The Use of Hebrew Verbs While Acquiring a Second Language

Learn to read Hebrew from the basic letters to full sentences

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Mommy, milk! Daddy, doggie! These sentences are commonly used by toddlers who are just starting to speak English. When we start to acquire a spoken language in our mother tongue we don’t use verbs at all. The concept of verbs is something that is brought to our lives later in life. We are so happy when our toddler starts to speak that we don’t stress, at least at the beginning, the importance of using full sentences when communicating. After all – when a child says: Mommy, milk! She will immediately receive a bottle of milk. Why bother saying: Mommy could you please give me some milk?

Language is a means of communication. When we can get the message across – we are satisfied. However, as the toddler grows up her parents start insisting on creating longer, more complex sentences in her speech, therefore – the use of verbs is needed.

Learning a Second Language

When making a decision to learn a second language in our adult lives things are different. We have already acquired complex speech structures in our native tongue and we expect to fully acquire these same structures in the second language as well. We understand that we must use verbs in order to get our message across and to be able to fully communicate in the second language.

Hebrew vs. English

Learning Hebrew is very different from learning English. Firstly, it’s written backwards. Not only that, but on some occasions it is also ‘spoken backwards’. When describing a noun, for example, the adjective comes after the noun and does not precede it. Secondly, Hebrew has a distinct definition of each part of speech into feminine or masculine. Each noun is one or the other and it is important to define each noun as every part of speech connected to it will also be defined with a gender suffix and association.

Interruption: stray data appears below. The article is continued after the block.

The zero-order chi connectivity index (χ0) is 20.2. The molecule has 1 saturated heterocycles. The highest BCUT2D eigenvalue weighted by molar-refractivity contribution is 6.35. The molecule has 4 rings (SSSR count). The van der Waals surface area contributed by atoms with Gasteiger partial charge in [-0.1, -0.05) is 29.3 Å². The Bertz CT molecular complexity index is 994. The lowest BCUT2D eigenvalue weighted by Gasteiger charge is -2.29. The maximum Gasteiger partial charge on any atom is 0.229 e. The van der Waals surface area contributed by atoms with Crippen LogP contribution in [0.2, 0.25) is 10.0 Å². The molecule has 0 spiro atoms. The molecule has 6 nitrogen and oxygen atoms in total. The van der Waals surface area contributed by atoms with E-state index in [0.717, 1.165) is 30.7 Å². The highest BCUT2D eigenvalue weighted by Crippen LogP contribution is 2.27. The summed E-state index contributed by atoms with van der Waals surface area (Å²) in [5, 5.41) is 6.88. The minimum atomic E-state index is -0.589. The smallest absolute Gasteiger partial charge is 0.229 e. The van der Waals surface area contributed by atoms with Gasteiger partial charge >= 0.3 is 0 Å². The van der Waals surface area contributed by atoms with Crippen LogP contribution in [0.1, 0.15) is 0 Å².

In any IStudyHebrew course we teach, practice and review the use of this aspect of the Hebrew language. Each class, starting from conversational for beginners through learning how to read Hebrew, Biblical Hebrew and various levels of reading and discussing current events articles, we present Hebrew vocabulary, teach the different ways to define whether it is masculine or feminine and introduce and practice the different Hebrew verb forms of the language.

Hebrew as a Root Based Language

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Hebrew is a root based language. Once you are familiar with the meaning of a root of a word, you will have an easier time defining other words derived from the same root. Hebrew verbs differ from English. In Hebrew we also have 3 basic tenses of past-present-future. In addition we have gender suffixes (that we use in the present and past tenses) and prefixes (which are used only in the future tense). The verbs in Hebrew can be divided into 7 different forms (or binyanim - ‘buildings’ - as we call them in Hebrew). All forms have some similarities and some differences. The verb prefixes and suffixes are identical in all 7 forms. What differs is the way the root of the word is integrated in it.

Let us take the word Medaber medaber for example – speak. The root is Hebrew Mem (D.V.R.) and the prefix D.V.R (m) is added to show that this is the present tense.

I speak – ani medaber (m) / ani medaberet (f)
You speak – ata medaber (m,s) / at medaberet (f,s) / atem medabrim (m,p) / aten medabrot (f,p)

If you study the words clearly, you see that the pronouns I and You have the same form of the verb in the present tense. The pronoun ‘YOU’ has four different pronouns in Hebrew – masculine/feminine and singular/plural. By looking at the verbs you can see that the plural form have a different suffix which has to match the pronoun. You can never use a singular noun or pronoun with any other verb form but singular.

The way to study the different forms is to sign up with one of our language classes where you will be taught and asked to practice them during class and at home. The more you review and prepare for each class, the easier it will become and you will be more proficient.

We are looking forward to teaching you the various structures of the Hebrew language. You can register for an online Hebrew courses here or attend a free Hebrew lesson on one of our ongoing courses- demo recordings are also available.